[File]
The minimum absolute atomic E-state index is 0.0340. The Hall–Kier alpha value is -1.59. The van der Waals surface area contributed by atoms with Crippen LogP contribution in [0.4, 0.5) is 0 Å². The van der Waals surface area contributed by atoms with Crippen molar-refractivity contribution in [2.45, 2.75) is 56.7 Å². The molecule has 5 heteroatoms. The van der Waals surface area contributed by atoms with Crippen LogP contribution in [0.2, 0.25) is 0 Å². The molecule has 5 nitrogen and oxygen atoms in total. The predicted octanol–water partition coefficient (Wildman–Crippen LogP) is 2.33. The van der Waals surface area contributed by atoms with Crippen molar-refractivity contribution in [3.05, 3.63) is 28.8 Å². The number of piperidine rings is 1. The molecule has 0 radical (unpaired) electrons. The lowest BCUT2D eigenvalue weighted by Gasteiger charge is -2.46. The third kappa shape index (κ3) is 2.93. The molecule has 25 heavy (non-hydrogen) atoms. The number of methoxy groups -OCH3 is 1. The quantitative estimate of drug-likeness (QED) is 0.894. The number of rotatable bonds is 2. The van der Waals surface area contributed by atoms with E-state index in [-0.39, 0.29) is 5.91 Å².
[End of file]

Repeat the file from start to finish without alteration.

The minimum absolute atomic E-state index is 0.0340. The Hall–Kier alpha value is -1.59. The van der Waals surface area contributed by atoms with Crippen LogP contribution in [0.4, 0.5) is 0 Å². The van der Waals surface area contributed by atoms with Crippen molar-refractivity contribution in [2.45, 2.75) is 56.7 Å². The molecule has 5 heteroatoms. The van der Waals surface area contributed by atoms with Crippen LogP contribution in [0.2, 0.25) is 0 Å². The molecule has 5 nitrogen and oxygen atoms in total. The predicted octanol–water partition coefficient (Wildman–Crippen LogP) is 2.33. The van der Waals surface area contributed by atoms with Crippen molar-refractivity contribution in [3.05, 3.63) is 28.8 Å². The number of piperidine rings is 1. The molecule has 0 radical (unpaired) electrons. The lowest BCUT2D eigenvalue weighted by Gasteiger charge is -2.46. The third kappa shape index (κ3) is 2.93. The molecule has 25 heavy (non-hydrogen) atoms. The number of methoxy groups -OCH3 is 1. The quantitative estimate of drug-likeness (QED) is 0.894. The number of rotatable bonds is 2. The van der Waals surface area contributed by atoms with E-state index in [-0.39, 0.29) is 5.91 Å².